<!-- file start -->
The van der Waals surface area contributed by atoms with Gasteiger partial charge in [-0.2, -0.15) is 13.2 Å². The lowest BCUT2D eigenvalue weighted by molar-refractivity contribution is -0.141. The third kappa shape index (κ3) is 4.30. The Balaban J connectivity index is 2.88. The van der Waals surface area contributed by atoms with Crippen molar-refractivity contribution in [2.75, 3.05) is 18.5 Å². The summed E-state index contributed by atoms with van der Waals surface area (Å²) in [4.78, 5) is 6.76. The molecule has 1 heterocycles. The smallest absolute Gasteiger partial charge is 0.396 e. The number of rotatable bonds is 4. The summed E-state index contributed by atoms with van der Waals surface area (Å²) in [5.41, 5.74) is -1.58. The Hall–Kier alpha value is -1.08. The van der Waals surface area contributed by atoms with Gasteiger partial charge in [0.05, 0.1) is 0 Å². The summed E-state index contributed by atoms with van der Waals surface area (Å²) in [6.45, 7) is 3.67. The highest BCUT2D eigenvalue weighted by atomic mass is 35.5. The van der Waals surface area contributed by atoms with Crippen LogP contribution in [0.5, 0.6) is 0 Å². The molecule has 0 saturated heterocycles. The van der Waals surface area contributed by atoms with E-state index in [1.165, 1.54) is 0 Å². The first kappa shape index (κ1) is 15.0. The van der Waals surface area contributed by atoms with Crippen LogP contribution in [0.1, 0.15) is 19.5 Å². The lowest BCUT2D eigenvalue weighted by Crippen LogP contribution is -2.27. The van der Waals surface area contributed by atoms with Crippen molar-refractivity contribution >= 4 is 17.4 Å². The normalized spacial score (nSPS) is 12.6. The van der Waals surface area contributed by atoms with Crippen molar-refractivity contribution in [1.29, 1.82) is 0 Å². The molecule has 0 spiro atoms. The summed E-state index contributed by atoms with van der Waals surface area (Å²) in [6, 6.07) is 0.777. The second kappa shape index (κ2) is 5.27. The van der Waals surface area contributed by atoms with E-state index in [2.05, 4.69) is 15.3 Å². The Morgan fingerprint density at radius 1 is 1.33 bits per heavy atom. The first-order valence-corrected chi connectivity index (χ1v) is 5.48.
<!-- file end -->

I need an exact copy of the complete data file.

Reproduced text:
The van der Waals surface area contributed by atoms with Gasteiger partial charge in [-0.2, -0.15) is 13.2 Å². The lowest BCUT2D eigenvalue weighted by molar-refractivity contribution is -0.141. The third kappa shape index (κ3) is 4.30. The Balaban J connectivity index is 2.88. The van der Waals surface area contributed by atoms with Crippen molar-refractivity contribution in [2.75, 3.05) is 18.5 Å². The summed E-state index contributed by atoms with van der Waals surface area (Å²) in [4.78, 5) is 6.76. The molecule has 1 heterocycles. The smallest absolute Gasteiger partial charge is 0.396 e. The number of rotatable bonds is 4. The summed E-state index contributed by atoms with van der Waals surface area (Å²) in [5.41, 5.74) is -1.58. The Hall–Kier alpha value is -1.08. The van der Waals surface area contributed by atoms with Gasteiger partial charge in [0.05, 0.1) is 0 Å². The summed E-state index contributed by atoms with van der Waals surface area (Å²) in [6.45, 7) is 3.67. The highest BCUT2D eigenvalue weighted by atomic mass is 35.5. The van der Waals surface area contributed by atoms with Crippen LogP contribution in [0.5, 0.6) is 0 Å². The molecule has 0 saturated heterocycles. The van der Waals surface area contributed by atoms with E-state index in [1.165, 1.54) is 0 Å². The first kappa shape index (κ1) is 15.0. The van der Waals surface area contributed by atoms with Crippen LogP contribution in [0.1, 0.15) is 19.5 Å². The lowest BCUT2D eigenvalue weighted by Crippen LogP contribution is -2.27. The van der Waals surface area contributed by atoms with Crippen molar-refractivity contribution >= 4 is 17.4 Å². The normalized spacial score (nSPS) is 12.6. The van der Waals surface area contributed by atoms with Crippen molar-refractivity contribution in [1.29, 1.82) is 0 Å². The molecule has 0 spiro atoms. The summed E-state index contributed by atoms with van der Waals surface area (Å²) in [6, 6.07) is 0.777. The second kappa shape index (κ2) is 5.27. The van der Waals surface area contributed by atoms with E-state index in [2.05, 4.69) is 15.3 Å². The Morgan fingerprint density at radius 1 is 1.33 bits per heavy atom. The first-order valence-corrected chi connectivity index (χ1v) is 5.48.